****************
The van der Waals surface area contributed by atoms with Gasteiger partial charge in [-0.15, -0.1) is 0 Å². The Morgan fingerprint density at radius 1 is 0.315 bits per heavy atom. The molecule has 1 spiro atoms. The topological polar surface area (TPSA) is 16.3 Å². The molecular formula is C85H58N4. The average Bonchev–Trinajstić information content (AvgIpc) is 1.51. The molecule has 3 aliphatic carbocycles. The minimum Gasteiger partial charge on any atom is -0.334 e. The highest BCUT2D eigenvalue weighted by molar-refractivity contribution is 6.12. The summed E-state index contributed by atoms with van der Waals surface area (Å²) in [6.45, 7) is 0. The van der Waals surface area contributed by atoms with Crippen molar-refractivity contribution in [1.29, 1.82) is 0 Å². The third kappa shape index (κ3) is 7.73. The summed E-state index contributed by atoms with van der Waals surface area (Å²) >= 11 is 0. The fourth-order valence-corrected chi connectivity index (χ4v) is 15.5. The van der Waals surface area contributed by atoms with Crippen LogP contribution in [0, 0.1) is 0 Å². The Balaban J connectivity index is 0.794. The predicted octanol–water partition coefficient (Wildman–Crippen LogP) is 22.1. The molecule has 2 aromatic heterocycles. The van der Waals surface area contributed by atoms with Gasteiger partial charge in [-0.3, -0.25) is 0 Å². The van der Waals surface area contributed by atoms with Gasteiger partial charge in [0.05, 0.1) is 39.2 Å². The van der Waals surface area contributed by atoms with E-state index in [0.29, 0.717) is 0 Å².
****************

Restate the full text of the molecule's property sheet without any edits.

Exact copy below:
The van der Waals surface area contributed by atoms with Gasteiger partial charge in [-0.15, -0.1) is 0 Å². The Morgan fingerprint density at radius 1 is 0.315 bits per heavy atom. The molecule has 1 spiro atoms. The topological polar surface area (TPSA) is 16.3 Å². The molecular formula is C85H58N4. The average Bonchev–Trinajstić information content (AvgIpc) is 1.51. The molecule has 3 aliphatic carbocycles. The minimum Gasteiger partial charge on any atom is -0.334 e. The highest BCUT2D eigenvalue weighted by molar-refractivity contribution is 6.12. The summed E-state index contributed by atoms with van der Waals surface area (Å²) in [6.45, 7) is 0. The van der Waals surface area contributed by atoms with Crippen molar-refractivity contribution in [1.29, 1.82) is 0 Å². The third kappa shape index (κ3) is 7.73. The summed E-state index contributed by atoms with van der Waals surface area (Å²) >= 11 is 0. The fourth-order valence-corrected chi connectivity index (χ4v) is 15.5. The van der Waals surface area contributed by atoms with Crippen LogP contribution in [0, 0.1) is 0 Å². The Balaban J connectivity index is 0.794. The predicted octanol–water partition coefficient (Wildman–Crippen LogP) is 22.1. The molecule has 2 aromatic heterocycles. The van der Waals surface area contributed by atoms with Gasteiger partial charge in [-0.3, -0.25) is 0 Å². The van der Waals surface area contributed by atoms with Gasteiger partial charge in [0.05, 0.1) is 39.2 Å². The van der Waals surface area contributed by atoms with E-state index in [0.29, 0.717) is 0 Å².